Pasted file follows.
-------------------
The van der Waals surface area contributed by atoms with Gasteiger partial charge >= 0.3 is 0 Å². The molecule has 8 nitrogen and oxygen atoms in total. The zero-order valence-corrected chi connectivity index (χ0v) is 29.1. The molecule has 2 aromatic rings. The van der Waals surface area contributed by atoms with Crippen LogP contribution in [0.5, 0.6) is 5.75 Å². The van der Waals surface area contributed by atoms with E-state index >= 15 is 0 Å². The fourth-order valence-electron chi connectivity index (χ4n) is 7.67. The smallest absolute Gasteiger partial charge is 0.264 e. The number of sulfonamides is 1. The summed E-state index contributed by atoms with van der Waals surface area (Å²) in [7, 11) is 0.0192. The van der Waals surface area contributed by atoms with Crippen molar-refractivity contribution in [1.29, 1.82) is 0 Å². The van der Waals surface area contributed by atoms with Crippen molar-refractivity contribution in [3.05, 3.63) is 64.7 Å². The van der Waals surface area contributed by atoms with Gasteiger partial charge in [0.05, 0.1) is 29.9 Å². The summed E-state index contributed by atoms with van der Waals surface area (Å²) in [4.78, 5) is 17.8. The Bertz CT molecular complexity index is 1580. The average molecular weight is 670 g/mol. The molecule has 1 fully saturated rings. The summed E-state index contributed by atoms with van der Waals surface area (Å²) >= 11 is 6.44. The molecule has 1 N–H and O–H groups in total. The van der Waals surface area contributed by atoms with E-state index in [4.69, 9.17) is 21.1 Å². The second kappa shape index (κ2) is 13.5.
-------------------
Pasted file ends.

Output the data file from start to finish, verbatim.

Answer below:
The van der Waals surface area contributed by atoms with Gasteiger partial charge >= 0.3 is 0 Å². The molecule has 8 nitrogen and oxygen atoms in total. The zero-order valence-corrected chi connectivity index (χ0v) is 29.1. The molecule has 2 aromatic rings. The van der Waals surface area contributed by atoms with Crippen LogP contribution in [0.5, 0.6) is 5.75 Å². The van der Waals surface area contributed by atoms with E-state index >= 15 is 0 Å². The fourth-order valence-electron chi connectivity index (χ4n) is 7.67. The smallest absolute Gasteiger partial charge is 0.264 e. The number of sulfonamides is 1. The summed E-state index contributed by atoms with van der Waals surface area (Å²) in [7, 11) is 0.0192. The van der Waals surface area contributed by atoms with Crippen molar-refractivity contribution in [1.29, 1.82) is 0 Å². The van der Waals surface area contributed by atoms with Crippen molar-refractivity contribution in [3.05, 3.63) is 64.7 Å². The van der Waals surface area contributed by atoms with Gasteiger partial charge in [0.05, 0.1) is 29.9 Å². The summed E-state index contributed by atoms with van der Waals surface area (Å²) in [4.78, 5) is 17.8. The Bertz CT molecular complexity index is 1580. The average molecular weight is 670 g/mol. The molecule has 1 fully saturated rings. The summed E-state index contributed by atoms with van der Waals surface area (Å²) >= 11 is 6.44. The molecule has 1 N–H and O–H groups in total. The van der Waals surface area contributed by atoms with E-state index in [4.69, 9.17) is 21.1 Å². The second kappa shape index (κ2) is 13.5.